After listening to this album more times than I should admit, I’ve come to the theory that this album is Anna Aaron’s version of Plato’s: “The Allegory of the Cave”. While banging away, through drums or hands, she interprets the shadows on the cave wall around her and drew me in to her world. Aaron slices her throat open and through this album, out pours a fleeting eerie narrative that haunts its way deep into the psyche of the listener and refuses to walk away.
I’ll Dry Your Tears Little Monster is a deadly combination of fresh and unproduced talent. Her lyrics are pumped full of emotional charge with the instrumental beats haunting her words as they intermingle harmoniously throughout the album. The end of the album swept me into a world where one longs for any glimmer of color and yet Aaron cleverly manipulated my desire until I found myself wanting to delve deeper into the noir world that she creates.
The album begins with “Mary Ruth”, a tale that seems lovely but those warm feelings are stolen away by the tormenting beat and lyrics. Her clever use of a myriad of instruments, including hands, emphasizes the tribal feel of the song and the sacrifice of “Mary Ruth”. By the end of the song, I may not have know “Mary Ruth” but Aaron has thoroughly convinced me to that I too am in love with her and her soul.
Bordering on angst driven melodrama, “Who Maimed You” follows “Mary Ruth”. The song almost left me feeling guilty by the end. In the first song of the album I was ready to absorb Mary Ruth into my existence and now, through the aggressive hand slapping in “Who Maimed You”, I feel as if I’ve sinned against the album. The echo of the hand slapping resonates through the speakers as Aaron’s pent-up vocals careen out warning me that I was headed down into the dark cave with her. And her brilliance is reflected when I blindly and eagerly followed her.
Delving deeper into her psyche and mine, “Let the Street Bleed” followed as a jazzy, bluesy song that rides the fence of longing carnival music. It’s very rhythmic beat briefly warmed my heart like the fire in Plato’s cave, just enough to suddenly be torn apart by the inner torment of Aaron’s voice and lyrics.
And on the cave wall, as the shadows march along, I had no problem envisioning “The Drain Out”. This slow easy moving funeral song is the Sarah Waters (author – check her out) of the album. Its inappropriate jazz rhythm made me slightly uncomfortable and yet unable to turn it off. Its undertone instrumental flow has the vibe of a 1980’s police movie theme song and yet as the final drum beat fades out I was still staring at the shadows on the wall wanting to know more.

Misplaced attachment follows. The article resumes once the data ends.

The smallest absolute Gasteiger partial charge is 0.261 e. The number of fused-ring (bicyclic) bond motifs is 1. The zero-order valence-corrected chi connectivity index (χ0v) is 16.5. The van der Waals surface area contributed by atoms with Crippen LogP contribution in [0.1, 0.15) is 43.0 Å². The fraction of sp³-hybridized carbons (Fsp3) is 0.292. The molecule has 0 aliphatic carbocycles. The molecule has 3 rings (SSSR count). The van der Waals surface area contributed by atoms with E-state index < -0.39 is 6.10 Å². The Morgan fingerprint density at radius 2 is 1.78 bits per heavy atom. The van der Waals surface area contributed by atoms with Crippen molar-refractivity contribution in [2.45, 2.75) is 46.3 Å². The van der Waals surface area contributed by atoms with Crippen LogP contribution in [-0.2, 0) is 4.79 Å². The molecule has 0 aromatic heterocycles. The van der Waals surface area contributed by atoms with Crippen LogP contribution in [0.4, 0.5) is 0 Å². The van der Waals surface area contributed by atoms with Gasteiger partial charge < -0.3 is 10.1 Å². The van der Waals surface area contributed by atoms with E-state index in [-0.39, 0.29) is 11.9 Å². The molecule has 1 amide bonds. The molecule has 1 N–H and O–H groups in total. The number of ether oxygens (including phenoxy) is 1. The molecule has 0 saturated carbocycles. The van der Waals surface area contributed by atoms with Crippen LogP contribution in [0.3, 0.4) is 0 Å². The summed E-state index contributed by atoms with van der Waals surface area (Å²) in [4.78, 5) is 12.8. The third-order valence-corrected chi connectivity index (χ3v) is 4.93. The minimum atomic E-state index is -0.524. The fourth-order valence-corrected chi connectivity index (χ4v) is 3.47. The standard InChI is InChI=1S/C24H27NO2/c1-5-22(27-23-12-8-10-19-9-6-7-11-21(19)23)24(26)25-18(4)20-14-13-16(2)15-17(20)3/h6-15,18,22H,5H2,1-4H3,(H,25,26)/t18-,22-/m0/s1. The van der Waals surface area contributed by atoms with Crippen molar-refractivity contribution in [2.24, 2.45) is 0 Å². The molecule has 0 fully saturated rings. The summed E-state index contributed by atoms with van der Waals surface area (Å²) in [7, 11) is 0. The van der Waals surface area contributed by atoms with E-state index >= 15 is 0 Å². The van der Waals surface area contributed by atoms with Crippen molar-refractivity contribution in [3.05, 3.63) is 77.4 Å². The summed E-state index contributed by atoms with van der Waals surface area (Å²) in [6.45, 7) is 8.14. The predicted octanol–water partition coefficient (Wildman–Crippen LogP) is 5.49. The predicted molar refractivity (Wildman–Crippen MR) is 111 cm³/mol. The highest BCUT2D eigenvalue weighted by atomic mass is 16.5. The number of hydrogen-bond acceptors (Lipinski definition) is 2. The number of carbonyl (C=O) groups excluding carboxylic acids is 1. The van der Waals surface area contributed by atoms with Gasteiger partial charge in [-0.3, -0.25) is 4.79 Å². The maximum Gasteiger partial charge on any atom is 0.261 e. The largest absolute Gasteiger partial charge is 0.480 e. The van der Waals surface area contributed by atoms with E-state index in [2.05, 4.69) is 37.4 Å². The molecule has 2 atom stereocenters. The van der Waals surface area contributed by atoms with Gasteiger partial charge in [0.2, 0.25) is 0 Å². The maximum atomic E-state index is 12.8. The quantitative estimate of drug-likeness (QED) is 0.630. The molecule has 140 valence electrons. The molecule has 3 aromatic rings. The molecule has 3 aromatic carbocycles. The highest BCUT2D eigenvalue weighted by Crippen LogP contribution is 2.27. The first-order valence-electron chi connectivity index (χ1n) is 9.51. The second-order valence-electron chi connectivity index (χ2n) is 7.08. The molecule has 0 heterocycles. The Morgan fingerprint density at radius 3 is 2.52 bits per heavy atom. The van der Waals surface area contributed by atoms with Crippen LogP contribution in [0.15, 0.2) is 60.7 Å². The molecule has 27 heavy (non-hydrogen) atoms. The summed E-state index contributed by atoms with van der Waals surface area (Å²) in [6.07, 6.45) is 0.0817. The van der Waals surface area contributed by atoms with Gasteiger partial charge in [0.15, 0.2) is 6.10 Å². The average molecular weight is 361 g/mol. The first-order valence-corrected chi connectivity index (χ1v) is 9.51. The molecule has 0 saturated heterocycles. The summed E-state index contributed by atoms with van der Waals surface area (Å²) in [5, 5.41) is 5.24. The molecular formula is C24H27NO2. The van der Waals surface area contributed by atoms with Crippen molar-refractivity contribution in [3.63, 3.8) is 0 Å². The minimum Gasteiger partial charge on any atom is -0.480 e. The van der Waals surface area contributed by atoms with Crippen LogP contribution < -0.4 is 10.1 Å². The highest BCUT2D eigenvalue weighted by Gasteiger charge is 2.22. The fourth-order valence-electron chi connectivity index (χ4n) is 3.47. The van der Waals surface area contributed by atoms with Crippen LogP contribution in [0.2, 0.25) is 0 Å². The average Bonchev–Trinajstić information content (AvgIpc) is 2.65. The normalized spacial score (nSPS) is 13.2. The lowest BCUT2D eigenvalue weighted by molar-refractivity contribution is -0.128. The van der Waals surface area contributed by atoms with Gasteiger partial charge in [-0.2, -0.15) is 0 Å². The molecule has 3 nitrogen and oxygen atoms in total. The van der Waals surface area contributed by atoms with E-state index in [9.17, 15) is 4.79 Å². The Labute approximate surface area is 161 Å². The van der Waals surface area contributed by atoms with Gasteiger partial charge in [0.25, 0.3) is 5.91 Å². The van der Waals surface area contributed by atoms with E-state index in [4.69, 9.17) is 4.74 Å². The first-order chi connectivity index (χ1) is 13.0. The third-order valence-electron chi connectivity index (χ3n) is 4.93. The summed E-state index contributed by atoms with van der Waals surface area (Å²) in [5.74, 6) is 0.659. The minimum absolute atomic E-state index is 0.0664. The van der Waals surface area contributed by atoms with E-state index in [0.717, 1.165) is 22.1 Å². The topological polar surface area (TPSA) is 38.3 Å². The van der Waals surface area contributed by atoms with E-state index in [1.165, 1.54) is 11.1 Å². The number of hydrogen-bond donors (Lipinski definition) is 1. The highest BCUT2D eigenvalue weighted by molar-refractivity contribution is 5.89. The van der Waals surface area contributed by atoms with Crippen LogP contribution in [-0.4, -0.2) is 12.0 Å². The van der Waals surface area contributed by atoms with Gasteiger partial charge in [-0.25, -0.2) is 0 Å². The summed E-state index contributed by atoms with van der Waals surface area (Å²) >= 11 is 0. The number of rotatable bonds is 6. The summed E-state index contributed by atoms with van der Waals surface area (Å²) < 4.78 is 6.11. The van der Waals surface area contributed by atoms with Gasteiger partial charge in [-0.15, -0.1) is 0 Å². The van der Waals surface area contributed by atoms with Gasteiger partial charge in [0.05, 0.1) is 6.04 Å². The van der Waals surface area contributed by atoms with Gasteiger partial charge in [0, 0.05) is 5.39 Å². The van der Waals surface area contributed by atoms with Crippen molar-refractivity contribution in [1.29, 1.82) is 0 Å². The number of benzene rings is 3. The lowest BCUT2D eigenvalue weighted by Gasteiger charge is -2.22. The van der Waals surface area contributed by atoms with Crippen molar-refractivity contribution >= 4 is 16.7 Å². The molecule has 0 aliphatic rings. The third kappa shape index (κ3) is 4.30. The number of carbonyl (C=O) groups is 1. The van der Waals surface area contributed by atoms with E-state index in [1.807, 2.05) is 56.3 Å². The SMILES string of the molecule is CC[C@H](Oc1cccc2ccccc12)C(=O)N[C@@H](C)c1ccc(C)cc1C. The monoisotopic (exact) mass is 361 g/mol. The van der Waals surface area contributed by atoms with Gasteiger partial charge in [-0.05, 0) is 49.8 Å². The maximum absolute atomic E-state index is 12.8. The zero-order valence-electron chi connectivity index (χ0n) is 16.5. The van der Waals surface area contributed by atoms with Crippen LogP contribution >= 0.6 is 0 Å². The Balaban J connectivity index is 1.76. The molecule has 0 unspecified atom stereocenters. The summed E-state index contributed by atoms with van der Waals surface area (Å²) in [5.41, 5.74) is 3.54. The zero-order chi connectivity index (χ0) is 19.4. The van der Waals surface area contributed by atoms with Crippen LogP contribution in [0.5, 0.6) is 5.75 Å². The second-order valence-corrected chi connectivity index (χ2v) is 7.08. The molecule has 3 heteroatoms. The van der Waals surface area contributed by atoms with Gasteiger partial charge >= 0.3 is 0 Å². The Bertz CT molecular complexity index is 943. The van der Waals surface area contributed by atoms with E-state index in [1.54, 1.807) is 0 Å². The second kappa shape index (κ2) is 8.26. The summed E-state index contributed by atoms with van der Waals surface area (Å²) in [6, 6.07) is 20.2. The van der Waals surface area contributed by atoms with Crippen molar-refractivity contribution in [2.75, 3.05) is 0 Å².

It only left me thirsting for more drama and discovering the next song in the album: “When We Lay There”. Its repetitive beat built anxiety deep in my bones. I felt dirty for listening to the rustic bluesy ballad of what seems to be a song about stalking a love obsession. It wasn’t long before I felt as I though my arms were snuggly wrapped around me and I was in a corner rocking like a bound psychopath in a sanitarium. Aaron tries to ease the pain with a soothing hymnal tone and ending the song on a haunting note. But I fear I was too deep in the cave.
Sometimes I wonder if Plato was foreseeing the concept of a sanitarium when he wrote of the cave. If you think of the theory and envision yourself sitting in a padded cell, you might see the connections. And if you were in a cave, or padded cell you would be yelling the chorus of “A Song for Cheerups” as loudly as possible. Or maybe that’s just me. Aaron’s true raspy raw voice is exposed as she sings “ha ha ha, hey hey hey”. Such simple words that she manages to fill with more emotions than most popular songs out there today. Overall “A Song for Cheerups” did not soothe my mind as the title might suggest, instead it ripped the angst out of me and whip me repeatedly with it. I could not get enough of it and desperately wanted more.
What I believe to be the most potent song on the album is the final self-reflective song, “Nothing Left”. Emotionally devastated and looking up from the Plato’s cave of illusions, Aaron’s final song offers a glimmer of light. It seeped into my pores like an early morning love affair. Her smooth voice overshadows the warning piano trying to alert me that it’s not as it seems. And then without warning, Aaron’s lyrics and music come to life and the love affair is over. As in Plato’s cave, the brilliance is blinding and painful simultaneously. The song almost threatens to be more pop than Aaron’s folksy gut-wrenching singer songwriting abilities should allow. Her whispy chorus and dangling upbeat tempo worried me that if she develops as an artist and I don’t follow her she could turn into a mass-produced Tori Amos at the drop of hat. “Nothing Left” is irresistibly charming and dangerously flirting with the mainstream.
Anna Aaron’s talent is raw and real. With her sinister vocals, indelible lyrics, and her unusual musical arrangements this is a fantastic album. The album is a must have for anyone who can’t swallow today’s produced plastic mold.
On a scale of get it before it’s released to buy it a yard sale: If you can find it buy it and buy me one too because it’s not available in outside of Plato’s Cave (aka: Switzerland)